Everything Old, Everything New

by Rob Lynch, a-league.com Match Reporter


This time last year, the Toronto Lynx camp was buzzing with the promise of many things. As a result of many factors (not the least of which being a huge degree of mass uncertainty in numerous areas), the only promise delivered was an early end to the 2001 season. The team played well, they battled hard deep into stoppage time, but the Lynx were put to rest early. Some would say unfairly, others would say just desserts; regardless, 2001 ended with an unsteady feeling of opportunity lost and an obvious need to retool.

Flash-forward to April 2002 and the first official Lynx press conference of the new season. Upon walking into the reception hall, one couldn't help but notice a palpable sense of ease, confidence, and philosophical change. Several new sponsors have signed on to promote the team, they have a new revamped facility to play in, many new faces will be wearing the gold and black on the pitch, and there is a definite prevalence of the mindset 'there's nowhere to go but up'.

This is a very realistic goal for the team, and one they intend to meet through a subtle change in dynamics…and a good old-fashioned helping of whoop-ass. Their pre-season has gone very well, the players have gelled together much easier than in the past. This is the obvious result of keeping a strong core of contributors from last season (including the 2001 Rookie of the Year, Robbie Aristodemo), promoting a smattering of young hopefuls from local futbol depots, returning no less than three highly-regarded former Lynx alumni (Elvis Thomas, Milan Kojic, Nikola Vignjevic), and one wild card up front (former Wolves and Rough Riders striker, Irasto Knights) which could quite possibly bring the team Aces High.

No one here is living under any false notions of cakewalks; the A-league continues to be increasingly competitive. However, all facets of the Toronto Lynx are steadfast in their new season's beginning and where it's going to end. Coach and GM Peter Pinizzotto has two main benchmarks for the 2002 season: to increase the goal tally up front, and return the team to the post-season (which it missed last year after such a great run in 2000). "Like I said last season, you can't win without goals, and we just didn't get them when we really needed them. That's why we're very excited about Irasto coming to play here, he's got a reputation for being able to tear a defense apart and really finish." (Knight's best season was in 2000 with the Long Island Rough Riders, good for 19 points, including 8 goals).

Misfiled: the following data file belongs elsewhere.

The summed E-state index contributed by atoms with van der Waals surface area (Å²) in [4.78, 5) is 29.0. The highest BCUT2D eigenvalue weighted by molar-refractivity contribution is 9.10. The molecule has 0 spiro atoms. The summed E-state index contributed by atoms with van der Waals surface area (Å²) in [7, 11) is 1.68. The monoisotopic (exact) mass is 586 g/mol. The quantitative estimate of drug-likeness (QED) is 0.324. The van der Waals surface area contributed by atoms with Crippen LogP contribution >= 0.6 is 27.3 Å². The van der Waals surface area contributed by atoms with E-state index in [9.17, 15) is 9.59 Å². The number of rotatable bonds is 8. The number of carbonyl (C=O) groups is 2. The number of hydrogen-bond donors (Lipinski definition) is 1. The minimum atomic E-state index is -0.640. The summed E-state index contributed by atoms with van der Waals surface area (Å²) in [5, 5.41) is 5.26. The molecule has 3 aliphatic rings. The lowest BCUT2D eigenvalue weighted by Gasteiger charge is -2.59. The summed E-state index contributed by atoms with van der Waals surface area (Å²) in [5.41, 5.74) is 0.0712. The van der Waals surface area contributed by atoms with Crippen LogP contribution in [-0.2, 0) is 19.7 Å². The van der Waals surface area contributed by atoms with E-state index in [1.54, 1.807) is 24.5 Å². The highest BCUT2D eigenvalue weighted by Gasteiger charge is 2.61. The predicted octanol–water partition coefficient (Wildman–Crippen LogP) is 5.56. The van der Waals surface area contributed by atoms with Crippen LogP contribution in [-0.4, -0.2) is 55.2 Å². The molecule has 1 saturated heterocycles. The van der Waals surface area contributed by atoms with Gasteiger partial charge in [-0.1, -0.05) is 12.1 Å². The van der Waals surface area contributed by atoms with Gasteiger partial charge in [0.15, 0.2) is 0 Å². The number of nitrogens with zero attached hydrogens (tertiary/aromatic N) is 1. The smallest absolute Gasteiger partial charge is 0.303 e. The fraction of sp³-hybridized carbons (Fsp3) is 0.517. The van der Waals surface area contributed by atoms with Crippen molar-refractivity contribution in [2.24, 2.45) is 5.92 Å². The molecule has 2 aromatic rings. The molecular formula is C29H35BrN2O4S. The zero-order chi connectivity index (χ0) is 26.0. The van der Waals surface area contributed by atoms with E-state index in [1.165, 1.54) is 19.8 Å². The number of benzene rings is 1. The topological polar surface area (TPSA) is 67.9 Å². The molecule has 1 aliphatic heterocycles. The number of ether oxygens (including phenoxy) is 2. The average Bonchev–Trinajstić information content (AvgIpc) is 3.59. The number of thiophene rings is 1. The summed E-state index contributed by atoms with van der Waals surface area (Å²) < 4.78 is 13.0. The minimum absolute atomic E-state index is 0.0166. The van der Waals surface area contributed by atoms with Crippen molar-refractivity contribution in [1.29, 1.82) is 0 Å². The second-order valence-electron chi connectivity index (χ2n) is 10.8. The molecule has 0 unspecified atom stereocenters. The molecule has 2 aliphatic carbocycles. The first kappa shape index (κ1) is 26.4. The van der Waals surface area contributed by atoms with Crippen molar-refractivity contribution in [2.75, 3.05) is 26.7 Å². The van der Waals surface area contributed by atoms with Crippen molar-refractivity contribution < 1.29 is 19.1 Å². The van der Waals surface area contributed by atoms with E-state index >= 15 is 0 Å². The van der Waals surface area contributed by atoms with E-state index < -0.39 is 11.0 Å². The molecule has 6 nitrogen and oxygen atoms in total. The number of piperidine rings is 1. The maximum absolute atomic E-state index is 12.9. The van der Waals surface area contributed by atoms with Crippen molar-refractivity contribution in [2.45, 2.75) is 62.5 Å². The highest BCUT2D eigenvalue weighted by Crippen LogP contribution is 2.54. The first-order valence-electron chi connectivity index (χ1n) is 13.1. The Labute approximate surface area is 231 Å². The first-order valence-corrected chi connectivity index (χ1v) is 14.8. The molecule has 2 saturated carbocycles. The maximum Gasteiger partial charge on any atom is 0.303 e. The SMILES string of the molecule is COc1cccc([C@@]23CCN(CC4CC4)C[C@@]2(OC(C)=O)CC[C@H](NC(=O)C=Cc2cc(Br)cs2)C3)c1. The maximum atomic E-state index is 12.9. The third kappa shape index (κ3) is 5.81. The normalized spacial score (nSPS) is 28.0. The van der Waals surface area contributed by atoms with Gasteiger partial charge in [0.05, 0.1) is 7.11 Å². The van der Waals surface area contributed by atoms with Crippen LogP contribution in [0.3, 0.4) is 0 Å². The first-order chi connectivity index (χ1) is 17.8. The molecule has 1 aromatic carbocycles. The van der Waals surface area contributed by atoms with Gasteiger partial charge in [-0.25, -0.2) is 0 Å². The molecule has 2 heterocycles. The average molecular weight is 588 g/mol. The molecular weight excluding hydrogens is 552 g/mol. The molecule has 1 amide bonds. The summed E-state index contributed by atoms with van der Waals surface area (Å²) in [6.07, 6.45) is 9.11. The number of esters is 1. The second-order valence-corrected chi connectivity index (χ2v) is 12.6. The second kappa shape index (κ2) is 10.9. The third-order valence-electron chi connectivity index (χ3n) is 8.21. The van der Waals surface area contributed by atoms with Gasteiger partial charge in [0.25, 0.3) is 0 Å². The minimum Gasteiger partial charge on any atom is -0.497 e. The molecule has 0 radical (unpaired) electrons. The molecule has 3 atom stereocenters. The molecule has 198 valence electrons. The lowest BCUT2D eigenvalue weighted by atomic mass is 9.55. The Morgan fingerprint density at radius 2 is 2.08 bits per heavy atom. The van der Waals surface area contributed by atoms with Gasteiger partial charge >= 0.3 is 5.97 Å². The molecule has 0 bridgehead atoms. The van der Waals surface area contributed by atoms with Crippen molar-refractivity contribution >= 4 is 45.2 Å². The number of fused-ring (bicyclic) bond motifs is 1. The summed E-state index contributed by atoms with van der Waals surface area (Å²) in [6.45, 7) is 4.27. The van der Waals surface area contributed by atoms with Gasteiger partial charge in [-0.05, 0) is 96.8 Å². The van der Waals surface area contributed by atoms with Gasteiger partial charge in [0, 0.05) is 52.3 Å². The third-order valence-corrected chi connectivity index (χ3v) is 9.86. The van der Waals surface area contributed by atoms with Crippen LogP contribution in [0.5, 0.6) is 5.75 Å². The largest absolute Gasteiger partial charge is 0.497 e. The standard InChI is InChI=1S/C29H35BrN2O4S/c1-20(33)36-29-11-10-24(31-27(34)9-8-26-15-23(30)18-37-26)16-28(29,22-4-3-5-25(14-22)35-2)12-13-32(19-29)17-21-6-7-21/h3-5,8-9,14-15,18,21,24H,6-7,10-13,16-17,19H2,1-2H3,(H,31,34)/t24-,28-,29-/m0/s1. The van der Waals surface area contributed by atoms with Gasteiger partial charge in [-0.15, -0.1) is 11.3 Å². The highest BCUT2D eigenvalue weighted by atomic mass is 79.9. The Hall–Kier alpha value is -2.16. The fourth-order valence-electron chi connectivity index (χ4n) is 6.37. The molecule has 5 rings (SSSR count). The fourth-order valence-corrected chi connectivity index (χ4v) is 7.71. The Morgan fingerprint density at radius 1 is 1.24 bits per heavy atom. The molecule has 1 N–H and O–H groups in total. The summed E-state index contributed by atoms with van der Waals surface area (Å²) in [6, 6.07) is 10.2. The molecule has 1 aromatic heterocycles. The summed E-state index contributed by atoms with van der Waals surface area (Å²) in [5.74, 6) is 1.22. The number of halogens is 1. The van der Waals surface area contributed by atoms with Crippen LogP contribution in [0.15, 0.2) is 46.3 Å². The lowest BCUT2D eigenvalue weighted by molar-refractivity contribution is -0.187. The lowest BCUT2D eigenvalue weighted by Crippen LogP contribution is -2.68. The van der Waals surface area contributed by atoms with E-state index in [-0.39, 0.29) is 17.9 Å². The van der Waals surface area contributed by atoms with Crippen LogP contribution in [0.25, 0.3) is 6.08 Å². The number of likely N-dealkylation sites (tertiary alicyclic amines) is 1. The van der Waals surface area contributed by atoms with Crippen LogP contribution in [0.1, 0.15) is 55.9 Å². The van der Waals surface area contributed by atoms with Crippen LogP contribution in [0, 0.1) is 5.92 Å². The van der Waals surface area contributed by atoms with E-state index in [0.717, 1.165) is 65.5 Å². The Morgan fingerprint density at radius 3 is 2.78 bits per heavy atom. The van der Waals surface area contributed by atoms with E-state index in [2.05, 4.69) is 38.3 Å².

Pinizzotto continued "we're very happy to have Vignjevic back too, who left us after the 2000 season ended to be with his family (back in Serbia). He's proven he can score when it matters and he's always played well for Toronto". (Vignjevic is tied as the Lynx all-time leading point scorer at 58).

The midfield and defense, always Toronto's strongest suit, essentially remains unchanged, save the welcome return of Milan Kojic to bolster the back line tandem of Adrian Serioux, Mauricio Vincello, captain Marco Reda and Joe Mattacchione. The midfield, already padded with the aforementioned Aristodemo, battle-savvy Brian Ashton and the slippery duo of David DiPlacido and Bobby Randhawa, can now work a myriad of combinations with a pair of promising rookies, Nikola Budalic and Shawn Faria.

"They both had had great pre-seasons and training camps", said Pinizzotto, "we're expecting good things from those two. It's hard passing over a veteran like Lyndon Hooper, but when you have a chance with so many talented young guys, you want to give them a chance and bring them along when you think they're ready."

In goal, stalwart giant Theo Zagar still stands tall, backed up by another new face, Pedro Viera. (Yuri Elkaim opted not to return this season for unknown reasons).

There are still a few slots on the team roster to fill (Argentine midfielder Waldo Sponton is still being considered to return, for example), and many initial possibilities have been deep-sixed (Darren Tilley will definitely not be part of the team as originally anticipated. The reasons for this will differ based upon who is offering, but officially his level of commitment conflicted with what the Lynx required). Quite refreshingly, Toronto have not made player selections this time around based upon unsubstantiated hearsay (2001's bargain basement white elephant, Kristian Grzetic) or former glory (the disastrous last stand of once-impressive Francisco Dos Santos). They have been meticulous and discriminating; unpopular traits to be sure, but required to stay competitive and fearsome.

Over the course of the press conference and ensuing lunch, many of the players mingled amongst the media to field any and all questions, and it was quickly apparent the team simply feel good about their forthcoming season (April 20th's 2-1 loss to the Pittsburgh Riverhounds notwithstanding). This is not nearly enough to ensure a successful 2002 campaign, but it's a good start. As Marco Reda said when addressing the assembled media, "I'm not going to say the things up here I said last year, but this is a good team and we're going to do what we can to bring us back to the Toronto Lynx of 2000." Lynx fans could ask for nothing more.

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